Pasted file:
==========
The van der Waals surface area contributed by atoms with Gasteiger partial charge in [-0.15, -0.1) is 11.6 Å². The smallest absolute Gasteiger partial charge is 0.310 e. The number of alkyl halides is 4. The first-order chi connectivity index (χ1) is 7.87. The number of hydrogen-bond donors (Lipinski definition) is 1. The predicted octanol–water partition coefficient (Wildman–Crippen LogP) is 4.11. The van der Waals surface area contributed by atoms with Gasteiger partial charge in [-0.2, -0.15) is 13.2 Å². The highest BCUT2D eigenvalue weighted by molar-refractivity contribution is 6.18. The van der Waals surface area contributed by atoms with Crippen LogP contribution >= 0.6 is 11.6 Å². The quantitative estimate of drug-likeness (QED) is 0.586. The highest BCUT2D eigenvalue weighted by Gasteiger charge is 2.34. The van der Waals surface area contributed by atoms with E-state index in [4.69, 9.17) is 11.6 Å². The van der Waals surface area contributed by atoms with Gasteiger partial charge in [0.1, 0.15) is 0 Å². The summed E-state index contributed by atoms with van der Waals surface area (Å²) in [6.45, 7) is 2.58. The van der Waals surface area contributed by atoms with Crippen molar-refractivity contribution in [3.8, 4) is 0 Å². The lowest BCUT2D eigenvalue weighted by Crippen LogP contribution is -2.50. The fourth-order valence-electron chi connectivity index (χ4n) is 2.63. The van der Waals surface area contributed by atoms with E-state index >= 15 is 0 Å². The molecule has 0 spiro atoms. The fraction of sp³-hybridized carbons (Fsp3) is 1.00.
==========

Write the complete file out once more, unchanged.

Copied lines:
The van der Waals surface area contributed by atoms with Gasteiger partial charge in [-0.15, -0.1) is 11.6 Å². The smallest absolute Gasteiger partial charge is 0.310 e. The number of alkyl halides is 4. The first-order chi connectivity index (χ1) is 7.87. The number of hydrogen-bond donors (Lipinski definition) is 1. The predicted octanol–water partition coefficient (Wildman–Crippen LogP) is 4.11. The van der Waals surface area contributed by atoms with Gasteiger partial charge in [-0.2, -0.15) is 13.2 Å². The highest BCUT2D eigenvalue weighted by molar-refractivity contribution is 6.18. The van der Waals surface area contributed by atoms with Crippen LogP contribution >= 0.6 is 11.6 Å². The quantitative estimate of drug-likeness (QED) is 0.586. The highest BCUT2D eigenvalue weighted by Gasteiger charge is 2.34. The van der Waals surface area contributed by atoms with E-state index in [4.69, 9.17) is 11.6 Å². The van der Waals surface area contributed by atoms with Gasteiger partial charge in [0.1, 0.15) is 0 Å². The summed E-state index contributed by atoms with van der Waals surface area (Å²) in [6.45, 7) is 2.58. The van der Waals surface area contributed by atoms with Crippen molar-refractivity contribution in [3.8, 4) is 0 Å². The lowest BCUT2D eigenvalue weighted by Crippen LogP contribution is -2.50. The fourth-order valence-electron chi connectivity index (χ4n) is 2.63. The van der Waals surface area contributed by atoms with E-state index >= 15 is 0 Å². The molecule has 0 spiro atoms. The fraction of sp³-hybridized carbons (Fsp3) is 1.00.